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Raw material

Please find information, research projects and publications regarding raw material in this section.

Raw Material


  • Effect of stacking fault energy on mechanical behavior of cold-forging Cu and Cu alloys,  Kunming University of Science and Technology, China:

    Cu and different Cu–Mn alloys were prepared by cold-forging. The deformation behavior of Cu–Mn alloys is consistent with the Cu-Al alloys and Cu–Zn alloys but without lowering the stacking fault energy to simultaneously increases the strength and ductility. A series of analysis demonstrate that Cu–Mn alloys have a much smaller twin density than low stacking fault energy (SFE) metals, and dislocation strengthening is the major reason for the higher strength.
  • Bulk metal forming at elevated temperatures – Extrusion of steel between room temperature and 500°C, Institute for Metal Forming Technology (IFU) University of Stuttgart / Germany – Status report July 2013:

    Metal forming of coated aluminum and steel raw material within temperature range below 500 °C provides numerous advantages compared to established cold and warm forming processes under economic conditions. Such temperature range below blue brittleness between 300 °C and 500 °C for e.g. steel alloys, which is characterised by a high ductility and low yield stress, in this project is of particular interest. In addition to an increase of formability forming at elevated temperatures a notice­able decrease of tool load and an increase of tool life time respectively is observed. To gain a deeper understanding of forming processes at elevated temperatures this study is based on the three work packages: tribology, technological material properties and process investigations. End of work might be expected end of year 2013.

  • Development of new equipment to improve the cutting quality in high-speed cutting process, Institute for Metal Forming Technology (IFU) University of Stuttgart / Germany – Status report July 2013:

    Motivation of project was derived from recent demands raised by manufacturers of cold forged components in terms of required precise micro shape of cut surface of raw material e.g. wire. Today in industry any compensation of geometrical derivation (burr and edge entering) is hard to achieve, therefore an up-setting process normally is used. To improve the cutting quality and evenness of raw material cut surface is the aim of this development. Researches focus on high-speed cutting, which belongs to chipless cutting methods. In the shearing zone the material will be separated by two blades which move fairly quickly relatively to each other’s. The aim of this process is to manufacture raw products which can be used in the following process steps without any post-processing. The scope of this work is to develop a new equipment for the high-speed cutting process, which should stabilize the work piece clamping situation and also being able to transfer additional forces (tensile-, torsional- and bending stress) in order to improve shearing process. Such superposition can reduce the burr height and may minimize the edge entering to render setting process unnecessary.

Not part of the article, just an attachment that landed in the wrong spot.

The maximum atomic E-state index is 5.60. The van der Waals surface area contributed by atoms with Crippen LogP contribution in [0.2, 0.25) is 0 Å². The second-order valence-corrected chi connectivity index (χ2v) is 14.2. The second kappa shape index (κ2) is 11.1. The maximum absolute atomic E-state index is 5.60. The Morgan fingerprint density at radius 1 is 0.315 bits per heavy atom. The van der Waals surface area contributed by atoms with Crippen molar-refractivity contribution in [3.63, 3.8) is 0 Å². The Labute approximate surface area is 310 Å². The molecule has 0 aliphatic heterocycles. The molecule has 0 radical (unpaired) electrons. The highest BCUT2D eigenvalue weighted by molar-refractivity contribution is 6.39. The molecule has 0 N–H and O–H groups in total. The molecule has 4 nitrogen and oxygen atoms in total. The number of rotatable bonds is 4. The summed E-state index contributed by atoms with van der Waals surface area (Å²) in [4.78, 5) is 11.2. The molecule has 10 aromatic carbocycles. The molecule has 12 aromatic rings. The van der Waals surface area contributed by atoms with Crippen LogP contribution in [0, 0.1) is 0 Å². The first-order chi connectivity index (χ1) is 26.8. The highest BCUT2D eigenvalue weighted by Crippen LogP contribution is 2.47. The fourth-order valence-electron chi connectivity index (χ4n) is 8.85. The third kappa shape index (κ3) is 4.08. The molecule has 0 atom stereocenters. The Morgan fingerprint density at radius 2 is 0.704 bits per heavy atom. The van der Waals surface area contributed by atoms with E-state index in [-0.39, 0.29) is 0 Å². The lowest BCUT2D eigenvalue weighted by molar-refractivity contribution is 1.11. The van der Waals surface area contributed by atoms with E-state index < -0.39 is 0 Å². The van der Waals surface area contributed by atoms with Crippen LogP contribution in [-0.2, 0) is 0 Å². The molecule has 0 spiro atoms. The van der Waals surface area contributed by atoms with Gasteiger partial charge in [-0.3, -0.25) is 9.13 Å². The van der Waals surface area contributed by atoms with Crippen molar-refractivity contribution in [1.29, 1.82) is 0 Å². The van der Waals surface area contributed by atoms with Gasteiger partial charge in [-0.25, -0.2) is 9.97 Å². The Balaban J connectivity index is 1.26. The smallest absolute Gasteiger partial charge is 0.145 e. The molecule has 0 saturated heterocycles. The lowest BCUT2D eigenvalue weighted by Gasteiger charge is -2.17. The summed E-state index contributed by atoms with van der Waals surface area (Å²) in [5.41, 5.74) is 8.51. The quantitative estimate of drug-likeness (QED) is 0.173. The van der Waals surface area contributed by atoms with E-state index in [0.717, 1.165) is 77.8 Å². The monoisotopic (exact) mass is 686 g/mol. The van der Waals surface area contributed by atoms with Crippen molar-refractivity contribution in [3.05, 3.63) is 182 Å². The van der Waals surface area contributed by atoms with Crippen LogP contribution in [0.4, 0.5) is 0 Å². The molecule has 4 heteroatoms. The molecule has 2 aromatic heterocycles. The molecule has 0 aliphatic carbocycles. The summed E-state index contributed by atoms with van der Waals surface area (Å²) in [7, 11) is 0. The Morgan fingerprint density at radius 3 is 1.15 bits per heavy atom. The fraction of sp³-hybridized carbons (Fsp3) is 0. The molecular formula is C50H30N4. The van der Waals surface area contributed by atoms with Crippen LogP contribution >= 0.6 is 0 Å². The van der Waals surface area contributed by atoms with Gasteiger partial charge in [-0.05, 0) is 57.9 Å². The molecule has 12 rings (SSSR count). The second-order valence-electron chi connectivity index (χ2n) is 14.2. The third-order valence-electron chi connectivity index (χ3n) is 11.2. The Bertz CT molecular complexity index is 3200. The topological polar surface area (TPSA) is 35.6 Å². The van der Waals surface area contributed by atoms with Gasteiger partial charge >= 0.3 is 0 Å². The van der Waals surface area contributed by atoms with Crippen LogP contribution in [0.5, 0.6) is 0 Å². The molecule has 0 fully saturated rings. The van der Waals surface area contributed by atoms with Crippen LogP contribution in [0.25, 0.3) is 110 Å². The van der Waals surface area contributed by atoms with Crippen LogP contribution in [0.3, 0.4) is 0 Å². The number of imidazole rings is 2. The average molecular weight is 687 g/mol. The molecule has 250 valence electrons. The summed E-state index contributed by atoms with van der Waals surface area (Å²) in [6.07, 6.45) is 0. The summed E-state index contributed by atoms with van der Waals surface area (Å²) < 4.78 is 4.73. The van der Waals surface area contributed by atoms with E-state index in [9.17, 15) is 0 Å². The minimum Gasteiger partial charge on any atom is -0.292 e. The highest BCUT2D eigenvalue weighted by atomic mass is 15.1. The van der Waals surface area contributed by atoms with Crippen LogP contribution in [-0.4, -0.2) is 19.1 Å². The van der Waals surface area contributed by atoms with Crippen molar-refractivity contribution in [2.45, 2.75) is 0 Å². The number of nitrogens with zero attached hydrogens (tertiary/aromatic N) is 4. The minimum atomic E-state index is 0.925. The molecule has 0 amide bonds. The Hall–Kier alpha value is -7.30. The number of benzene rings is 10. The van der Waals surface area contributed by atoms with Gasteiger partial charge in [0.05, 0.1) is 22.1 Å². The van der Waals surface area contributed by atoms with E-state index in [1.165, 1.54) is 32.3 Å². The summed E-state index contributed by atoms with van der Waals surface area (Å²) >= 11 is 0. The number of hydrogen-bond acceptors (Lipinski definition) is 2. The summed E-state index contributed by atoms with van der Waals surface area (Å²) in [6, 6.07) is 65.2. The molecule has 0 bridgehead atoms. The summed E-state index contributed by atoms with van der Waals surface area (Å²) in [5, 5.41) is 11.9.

• Combined casting-forging process by using of an aluminium wrought alloy, Institute for Metal Forming TU Bergakademie Freiberg, Germany:

    Due to the continuous development in the automotive industry, where high performance combined with maximum comfort and safety at low car body weight are the primary goals, lightweight construction gains increasing importance. Materials with light weight, high strength and toughness are sought for application. Against this background the material aluminium and its alloys become highly attractive to manufacturers. There are mainly two ways of forming the metal materials: casting or forming. Apart from the substitution of one method by the other there are also (many) examples that combine casting and forging processes in practice. This allows using the advantages of both methods, shortening the process chains and saving energy and resources at the same time. Furthermore, the form flexibility can be increased and the product quality can be improved. For a better process efficiency there should be a direct transition from casting to forging so that the heat loss is reduced and no additional heat treatment between these operations is necessary. There are processes which allow producing the final parts by casting and forging from one single heat. The application of such processes requires materials that have both good casting and forging properties. The Institute for Metal Forming of TU Freiberg works intensively to develop combined casting-forging technologies for lightweight aluminium parts. A technological chain for this coupled process followed by precipitation hardening heat treatment has already been developed. Heat treatable aluminium cast and wrought alloys with 1–7% silicon were used. The optimal cast, forging and hardening properties were achieved by varying the silicon content. This technology with high energy efficiency allows the production of durable light weight parts from aluminium alloys while the mechanical properties of the final parts are equal or even better compared to the conventional processes.

  • Development of casted and forged work-roll for metal rolling (2010-2013), Korea

  • Development of the unified casting-forging technology (2013-2018), Korea:

    by progressive solidification control method for manufacturing net shape aluminum alloy parts with 90% yield and 400 MPa tensile strength.


  • M. Terčelj, M. Fazarinc, G. Kugler, I. Peruš: Influence of the chemical composition and process parameters on the mechanical properties of an extruded aluminium alloy for highly loaded structural parts. Constr. build. mater.. [Print ed.], 2013, vol. 44, pp 781-791                                                   

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